COGNITIVE APPROACH TO LEXICAL VARIATION IN OVERSEAS ENGLISHES


Keywords: borrowing, coinage, semantic derivation, heteronymy, category extension.

Abstract

Modern English includes a range of standard and nonstandard varieties that are spoken around the world and differ at all levels of language structure. The purpose of this article is to overview international variation of English lexis, discover similarities intersecting this diversity, find out about productive patterns of lexical change and interpret them from a cognitive perspective. The paper demonstrates the importance of internal and external sources of borrowing, considers the ways of coining new vocabulary, gives attention to efficient strategies employed to name colonial settings and to distinguish newly forming identities from British and other English-speaking communities. Varying experience of adjustment to overseas environments stimulated a high degree of lexical change and heteronymy. Although in different regions English emerged from unique colonial contexts, speakers’ precolonial experience, knowledge and intuitions about the world played a significant role in the processes of categorization and conceptualization, and hence naming. It is argued that it is possible to discern common cognitive ground for such diversity in lexis.

References

Allsopp, R. (Ed.). (1996). Dictionary od Caribbean English Usage. Oxford: Oxford University Press. [in English].
Avis, W. S. (Ed.-in-chief). (1967). A Dictionary of Canadianisms on Historical Principles. Victoria: University of Victoria (BC), Gage Publishing. [in English].
Bailey, R.W. (2012). Speaking American: A History of English in the United States. Oxford: Oxford University Press. [in English].
Bauer, L. (2002). Introduction to International Varieties of English. Edinburgh: Edinburgh University Press. [in English].
Boberg, Ch. (2010). The English Language in Canada: Status, History and Comparative Analyses. Cambridge: Cambridge University Press. [in English].
Cheshire, J. (Ed.). (1991). English Around the World: Sociolinguistic Perspectives. Cambridge: Cambridge University Press. [in English].
Craigie, W. & Hulbert, J. R. (Eds.). (1960). A Dictionary of American English on Historical Principles. 4 volumes. Chicago: University of Chicago Press. in English].
Damousi, J. (2009). Colonial Voices: A Cultural History of English in Australia, 1840-1940. Cambridge: Cambridge University Press. [in English].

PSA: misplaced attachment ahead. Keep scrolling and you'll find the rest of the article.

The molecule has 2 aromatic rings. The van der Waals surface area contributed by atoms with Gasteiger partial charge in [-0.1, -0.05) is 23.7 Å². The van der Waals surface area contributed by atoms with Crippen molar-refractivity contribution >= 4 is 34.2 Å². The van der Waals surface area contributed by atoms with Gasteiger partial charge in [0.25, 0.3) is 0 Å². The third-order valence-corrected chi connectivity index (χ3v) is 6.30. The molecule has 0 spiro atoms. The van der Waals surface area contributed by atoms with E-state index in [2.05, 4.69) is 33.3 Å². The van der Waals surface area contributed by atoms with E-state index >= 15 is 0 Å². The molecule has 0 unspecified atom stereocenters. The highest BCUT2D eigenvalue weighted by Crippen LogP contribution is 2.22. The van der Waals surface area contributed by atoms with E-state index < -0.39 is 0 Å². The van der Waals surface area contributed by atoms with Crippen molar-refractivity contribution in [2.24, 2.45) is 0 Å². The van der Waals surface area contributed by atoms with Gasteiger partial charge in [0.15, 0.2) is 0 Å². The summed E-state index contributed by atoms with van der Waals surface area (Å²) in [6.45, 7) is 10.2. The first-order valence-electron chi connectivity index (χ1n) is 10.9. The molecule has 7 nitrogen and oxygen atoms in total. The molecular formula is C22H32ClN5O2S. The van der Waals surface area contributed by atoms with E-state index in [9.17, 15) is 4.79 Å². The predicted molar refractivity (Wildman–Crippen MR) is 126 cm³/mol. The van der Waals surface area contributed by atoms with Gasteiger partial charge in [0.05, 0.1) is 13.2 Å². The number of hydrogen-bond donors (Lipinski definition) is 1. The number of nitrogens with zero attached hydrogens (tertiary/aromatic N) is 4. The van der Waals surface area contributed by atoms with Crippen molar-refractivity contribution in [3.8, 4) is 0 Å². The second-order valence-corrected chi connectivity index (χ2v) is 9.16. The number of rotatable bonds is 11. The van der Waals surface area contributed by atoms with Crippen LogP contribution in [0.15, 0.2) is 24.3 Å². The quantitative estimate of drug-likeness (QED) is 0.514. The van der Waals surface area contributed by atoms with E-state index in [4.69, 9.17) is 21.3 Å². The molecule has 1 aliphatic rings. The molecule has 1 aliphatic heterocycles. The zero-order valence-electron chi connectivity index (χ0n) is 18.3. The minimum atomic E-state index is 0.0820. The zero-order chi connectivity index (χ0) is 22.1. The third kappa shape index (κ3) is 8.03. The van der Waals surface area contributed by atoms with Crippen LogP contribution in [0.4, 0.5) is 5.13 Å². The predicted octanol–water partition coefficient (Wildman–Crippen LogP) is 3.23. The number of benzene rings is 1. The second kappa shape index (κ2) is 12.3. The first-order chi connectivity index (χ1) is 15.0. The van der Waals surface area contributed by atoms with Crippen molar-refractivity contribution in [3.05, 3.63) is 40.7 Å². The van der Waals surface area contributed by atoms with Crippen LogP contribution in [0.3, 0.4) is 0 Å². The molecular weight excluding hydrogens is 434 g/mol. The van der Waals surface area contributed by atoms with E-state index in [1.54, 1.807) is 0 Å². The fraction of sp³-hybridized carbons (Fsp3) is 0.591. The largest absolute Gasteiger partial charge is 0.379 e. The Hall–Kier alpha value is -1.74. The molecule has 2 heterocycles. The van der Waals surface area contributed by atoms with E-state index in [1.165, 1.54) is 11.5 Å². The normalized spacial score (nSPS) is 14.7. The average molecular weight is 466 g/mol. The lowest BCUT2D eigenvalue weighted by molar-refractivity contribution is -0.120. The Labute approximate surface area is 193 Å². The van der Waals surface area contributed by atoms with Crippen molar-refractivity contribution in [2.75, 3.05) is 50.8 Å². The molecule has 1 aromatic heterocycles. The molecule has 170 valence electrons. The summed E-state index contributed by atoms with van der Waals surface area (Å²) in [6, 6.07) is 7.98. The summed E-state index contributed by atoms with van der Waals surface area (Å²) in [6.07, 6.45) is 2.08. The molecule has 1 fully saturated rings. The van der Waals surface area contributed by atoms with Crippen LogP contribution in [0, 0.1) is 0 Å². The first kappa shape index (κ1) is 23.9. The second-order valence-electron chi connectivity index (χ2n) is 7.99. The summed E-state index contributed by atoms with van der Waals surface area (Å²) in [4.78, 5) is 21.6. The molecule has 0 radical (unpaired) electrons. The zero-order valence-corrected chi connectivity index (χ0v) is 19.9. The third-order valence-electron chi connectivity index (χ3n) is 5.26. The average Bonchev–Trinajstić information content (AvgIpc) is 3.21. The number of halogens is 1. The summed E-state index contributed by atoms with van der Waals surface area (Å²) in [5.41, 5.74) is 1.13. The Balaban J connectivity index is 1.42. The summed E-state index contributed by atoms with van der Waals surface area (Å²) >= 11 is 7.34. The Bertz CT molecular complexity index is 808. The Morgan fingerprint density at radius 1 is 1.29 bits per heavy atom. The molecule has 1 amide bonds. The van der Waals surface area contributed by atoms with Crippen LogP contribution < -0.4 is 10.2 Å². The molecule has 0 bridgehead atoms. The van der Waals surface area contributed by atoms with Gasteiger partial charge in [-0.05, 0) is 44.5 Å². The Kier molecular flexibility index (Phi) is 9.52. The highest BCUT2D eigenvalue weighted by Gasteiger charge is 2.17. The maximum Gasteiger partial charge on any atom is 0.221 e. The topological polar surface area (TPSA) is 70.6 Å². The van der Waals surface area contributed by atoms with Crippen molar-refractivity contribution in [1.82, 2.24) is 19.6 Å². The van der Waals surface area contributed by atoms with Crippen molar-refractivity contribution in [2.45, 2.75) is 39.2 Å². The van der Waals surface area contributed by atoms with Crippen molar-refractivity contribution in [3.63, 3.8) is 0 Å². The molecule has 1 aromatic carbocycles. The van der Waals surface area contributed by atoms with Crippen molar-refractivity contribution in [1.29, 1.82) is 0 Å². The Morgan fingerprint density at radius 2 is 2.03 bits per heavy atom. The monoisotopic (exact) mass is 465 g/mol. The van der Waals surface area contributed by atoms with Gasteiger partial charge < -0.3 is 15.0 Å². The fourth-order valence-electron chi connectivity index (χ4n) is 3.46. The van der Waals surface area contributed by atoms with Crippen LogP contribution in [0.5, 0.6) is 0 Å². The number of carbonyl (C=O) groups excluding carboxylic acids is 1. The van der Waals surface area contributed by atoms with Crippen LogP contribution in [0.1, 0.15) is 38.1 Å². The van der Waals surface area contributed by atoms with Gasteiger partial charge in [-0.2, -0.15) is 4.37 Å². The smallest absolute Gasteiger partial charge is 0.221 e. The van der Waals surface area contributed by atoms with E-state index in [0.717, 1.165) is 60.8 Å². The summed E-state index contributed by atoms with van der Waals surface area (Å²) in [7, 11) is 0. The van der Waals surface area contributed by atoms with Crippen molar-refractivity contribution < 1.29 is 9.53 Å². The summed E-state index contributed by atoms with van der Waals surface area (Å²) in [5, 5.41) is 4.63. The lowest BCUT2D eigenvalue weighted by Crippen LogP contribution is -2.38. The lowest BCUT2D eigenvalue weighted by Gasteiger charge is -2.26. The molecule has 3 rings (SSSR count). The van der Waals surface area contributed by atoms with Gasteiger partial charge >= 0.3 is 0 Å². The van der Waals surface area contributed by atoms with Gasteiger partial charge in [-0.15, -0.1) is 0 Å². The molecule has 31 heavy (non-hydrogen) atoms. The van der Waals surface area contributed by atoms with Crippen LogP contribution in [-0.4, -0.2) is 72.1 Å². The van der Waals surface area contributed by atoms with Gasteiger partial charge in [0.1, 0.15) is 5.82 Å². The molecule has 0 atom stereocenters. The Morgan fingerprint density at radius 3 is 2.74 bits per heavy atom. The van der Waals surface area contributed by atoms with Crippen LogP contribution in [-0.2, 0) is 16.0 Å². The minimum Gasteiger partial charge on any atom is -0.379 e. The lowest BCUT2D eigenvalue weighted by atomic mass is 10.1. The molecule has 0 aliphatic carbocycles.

Díaz-Vera, J. E. (Ed.). (2015). Metaphor and Metonymy across Time and Cultures: Perspectives on the Sociohistorical Linguistics of Figurative Language. Berlin, New York: Walter de Gruyter GmbH & Co KG. in English].
Dirven, R., Pörings, R. (Eds.). (2002). Metaphor and Metonymy in Comparison and Contrast. Berlin, New York: Mouton de Gruyter. [in English].
Geeraerts, D. (1997). Diachronic Prototype Semantics. A Contribution to Historical Lexicology. Oxford: Clarendon Press. [in English].
Görlach, M. (1990). Heteronymy in international English. English World-Wide. Vol. 11, Issue 2, 239-274. [in English].
Hay, J. (2008). New Zealand English. Edinburgh: Edinburgh University Press. [in English].
Hickey, R. (Ed.). (2012). Standards of English: Codified Varieties around the World. Cambridge: Cambridge University Press. [in English].
Hughes, J. (1992). The Concise Australian National Dictionary. Melbourne: Oxford University Press. [in English].
Laugsen, A. (2002). Convict Words. Language in Early Colonial Australia. Oxford: Oxford University Press. [in English].
Mathews, Mitford M. (Ed.). (1956). A Dictionary of Americanisms on Historical Principles, 2 volumes. Chicago, Illinois: University of Chicago Press. [in English].
Orsman, H. W. (Ed.). (1997). Dictionary of New Zealand English: A Dictionary of New Zealandisms on Historical Principles. Auckland: Oxford University Press. [in English].
Peters, P., Collins, P., Smith, A. (Eds.). (2009). Comparative Studies in Australian and New Zealand English: Grammar and Beyond. Amsterdam, Philadelphia: John Benjamins Publishing. [in English].
Ramson, W. S. (1963). Australian English. Canberra: Australian National University Press. [in English].
Ramson, W. S. (1970). English Transported: Essays on Australasian English. Canberra: Australian National University Press. [in English].
Rosch, E. (1999). Principles of categorization. Concepts: Core Readings. Cambridge, Massachusetts: A Bradford Book, The MIT Press, 189-206. [in English].
Sapir, E. (2008). Language as a Form of Human Behavior. The Collected Works of Edward Sapir. I. General linguistics. Berlin, New York: Mouton de Gruyter, 204-216. [in English].
Siemund, P. (2013). Varieties of English: A Typological Approach. Cambridge: Cambridge University Press. [in English].
Summers, D. (Ed.). (2007). Longman Dictionary of Contemporary English. Harlow: Pearson Education Limited. [in English].
Taylor, G. R. (2003). Linguistic categorization. Oxford: Oxford University Press. [in English].
The Oxford English Dictionary. (2004). OED. [Electronic resource]. CD-ROM, version 3.1., 2nd ed. Oxford, New York: Oxford University Press. [in English].
Wierzbicka, A. (1997). Understanding Cultures Through Their Key Words: English, Russian, Polish, German, and Japanese. Oxford, New York: Oxford University Press. [in English].
Published
2018-06-18
How to Cite
Kozlova, T., & Bednarczuk, L. (2018). COGNITIVE APPROACH TO LEXICAL VARIATION IN OVERSEAS ENGLISHES. Scientific Journal of Polonia University, 29(4), 135-143. https://doi.org/https://doi.org/10.23856/2903